Supply, Demand and a Failure of Understanding: Addressing the Culture Clash between Archaeologists’ Expectations for Training and Employment in ‘Academia’ versus ‘Practice’

Bibliographic Information

Article Title

Supply, Demand and a Failure of Understanding: Addressing the Culture Clash between Archaeologists' Expectations for Training and Employment in 'Academia' versus 'Practice'

Journal Title

World Archaeology

Author(s)

Aitchison, Kenneth

Year of Publication

2004

Volume Number

36

Issue Number

2

Article Pages

203-219

Web Address (URL)

http://dx.doi.org/10.1080/0043824042000260988

Additional Information

Available Through

Taylor & Francis Online, JSTOR

Language

English

Notes

Abstract: A university degree is effectively a prerequisite for entering the archaeological workforce in the UK. Archaeological employers consider that new entrants to the profession are insufficiently skilled, and hold university training to blame. But university archaeology departments do not consider it their responsibility to deliver fully formed archaeological professionals, but rather to provide an education that can then be applied in different workplaces, within and outside archaeology. The number of individuals studying archaeology at university exceeds the total number working in professional practice, with many more new graduates emerging than archaeological jobs advertised annually. Over-supply of practitioners is also a contributing factor to low pay in archaeology. Steps are being made to provide opportunities for vocational training, both within and outside the university system, but archaeological training and education within the universities and subsequently the archaeological labour market may be adversely impacted upon by the introduction of variable top-up student fees.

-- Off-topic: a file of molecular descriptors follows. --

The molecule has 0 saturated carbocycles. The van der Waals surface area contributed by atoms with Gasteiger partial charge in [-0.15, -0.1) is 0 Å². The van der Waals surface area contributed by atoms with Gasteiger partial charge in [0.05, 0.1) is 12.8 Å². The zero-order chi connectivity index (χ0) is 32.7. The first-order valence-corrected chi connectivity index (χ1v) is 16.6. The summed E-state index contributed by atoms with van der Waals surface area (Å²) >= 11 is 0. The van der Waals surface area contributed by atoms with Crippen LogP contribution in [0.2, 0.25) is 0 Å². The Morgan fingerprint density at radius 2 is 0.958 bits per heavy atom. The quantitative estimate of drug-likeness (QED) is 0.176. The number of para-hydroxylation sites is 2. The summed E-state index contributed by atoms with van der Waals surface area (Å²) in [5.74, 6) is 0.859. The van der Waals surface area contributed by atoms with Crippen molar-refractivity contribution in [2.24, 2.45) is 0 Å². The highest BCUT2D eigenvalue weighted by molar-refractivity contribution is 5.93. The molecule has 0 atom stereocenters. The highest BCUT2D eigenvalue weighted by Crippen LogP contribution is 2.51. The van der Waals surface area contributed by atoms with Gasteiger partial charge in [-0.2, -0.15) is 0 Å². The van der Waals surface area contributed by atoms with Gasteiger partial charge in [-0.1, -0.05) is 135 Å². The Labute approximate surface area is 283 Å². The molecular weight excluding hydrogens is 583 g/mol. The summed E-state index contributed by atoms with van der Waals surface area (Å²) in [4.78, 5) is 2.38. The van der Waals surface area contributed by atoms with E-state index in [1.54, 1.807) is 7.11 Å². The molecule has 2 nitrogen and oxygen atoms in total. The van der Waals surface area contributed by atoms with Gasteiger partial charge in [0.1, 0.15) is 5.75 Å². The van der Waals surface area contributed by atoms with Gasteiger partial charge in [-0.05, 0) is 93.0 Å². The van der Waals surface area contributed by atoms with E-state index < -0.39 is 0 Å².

Additional tags: archaeological training; employment In archaeology; UK

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